There were no fatalities attributable directly to the earthquake. However, earthquake damage at the Tompkins Hill overpass on Highway 101 caused accidents. A Volkswagen, with five occupants, plummeted off the damaged overpass, followed shortly thereafter by a pick-up truck with one occupant. The drivers of both vehicles had no forewarning that the overpass was damaged. All victims of the accidents are recovering.

Two persons were treated for heart attack symptoms possibly due to fright from the earthquake and an unidentified man was treated at the hospital in Fortuna for cuts on his hand caused "when he jumped out of his window in panic" during the earthquake (Eureka Times-Standard, November 9, 1980).

SEE PHOTOS 1, 2, 3, 4, 5, 6

Photo 1. Chimney damage at Big Lagoon, November 8, 1980.

Photo 2. Six people were injured when two vehicles became airborne at this point where Tompkins Hill Road overpass crosses southbound section of Highway 101.

Photo 3. Cal Trans engineers examine Tompkins Hill Road overpass failure on Highway 101.

Photo 4. A small landslide, caused by the earthquake, blocked a portion of Petrolia Road south of Ferndale.

Photo 5. A State park ranger examines a beach-access walkway which was broken by a landslide near Trinidad.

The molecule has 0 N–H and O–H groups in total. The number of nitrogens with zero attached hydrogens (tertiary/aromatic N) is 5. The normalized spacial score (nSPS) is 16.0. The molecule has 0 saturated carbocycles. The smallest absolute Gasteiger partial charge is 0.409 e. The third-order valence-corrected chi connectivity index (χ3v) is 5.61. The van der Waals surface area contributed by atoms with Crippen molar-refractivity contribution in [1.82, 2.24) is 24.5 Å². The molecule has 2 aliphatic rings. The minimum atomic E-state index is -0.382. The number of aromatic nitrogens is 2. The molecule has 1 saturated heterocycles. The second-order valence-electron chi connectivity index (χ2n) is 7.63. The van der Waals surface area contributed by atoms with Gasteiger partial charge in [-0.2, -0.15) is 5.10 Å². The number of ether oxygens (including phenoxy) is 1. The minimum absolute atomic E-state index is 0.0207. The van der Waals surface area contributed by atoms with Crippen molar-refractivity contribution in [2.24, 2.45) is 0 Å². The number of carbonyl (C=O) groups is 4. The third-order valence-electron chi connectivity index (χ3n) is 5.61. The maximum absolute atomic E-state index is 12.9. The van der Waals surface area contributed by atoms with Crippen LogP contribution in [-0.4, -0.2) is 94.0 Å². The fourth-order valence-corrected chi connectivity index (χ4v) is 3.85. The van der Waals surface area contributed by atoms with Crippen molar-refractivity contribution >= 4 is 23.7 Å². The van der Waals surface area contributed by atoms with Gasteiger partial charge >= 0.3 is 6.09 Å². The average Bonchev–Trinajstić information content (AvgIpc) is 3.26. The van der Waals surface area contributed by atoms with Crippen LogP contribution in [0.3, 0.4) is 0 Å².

Photo 6. Ground shaking from the November 8, 1980 earthquake caused redwood logs to roll down a roadcut slope onto Highway 101, north of Redcrest.


Atwater, T., 1970, Implications of plate tectonics for the Cenozoic tectonics of western North America; Geological Society of America Bulletin, v. 80, p. 3513-3536.

Eastbay Today, November 12, 1980.

Eureka Times-Standard, November 9, 1980.

Kilbourne, R. T., Mualchin, L., and Saucedo, G. L., 1980, Geology for planning, Eureka and Fields Landing 7˝ quadrangles, Humboldt County, California; California Division of Mines and Geology, Open-File Report 80-9 SF, in press.

Real, C. R., Toppozada, T. R., and Parke, D. L., 1978, Earthquake catalog of California, January 1, 1900-December 31, 1974; California Division of Mines and Geology, Special Publication 52.

Riddihough, R. P., 1978, The Juan De Fuca plate; Transactions, American Geophysical Union, v. 59, no. 9, p. 836-842.

Silver, E. A., 1971, Tectonics of the Mendocino triple junction; Geological Society of America Bulletin, v. 82, p. 2965-2978.

Smith, S. W., and Knapp, J. S., 1980, The northern termination of the San Andreas fault; California Division of Mines and Geology, Special Report 140, p, 153-164.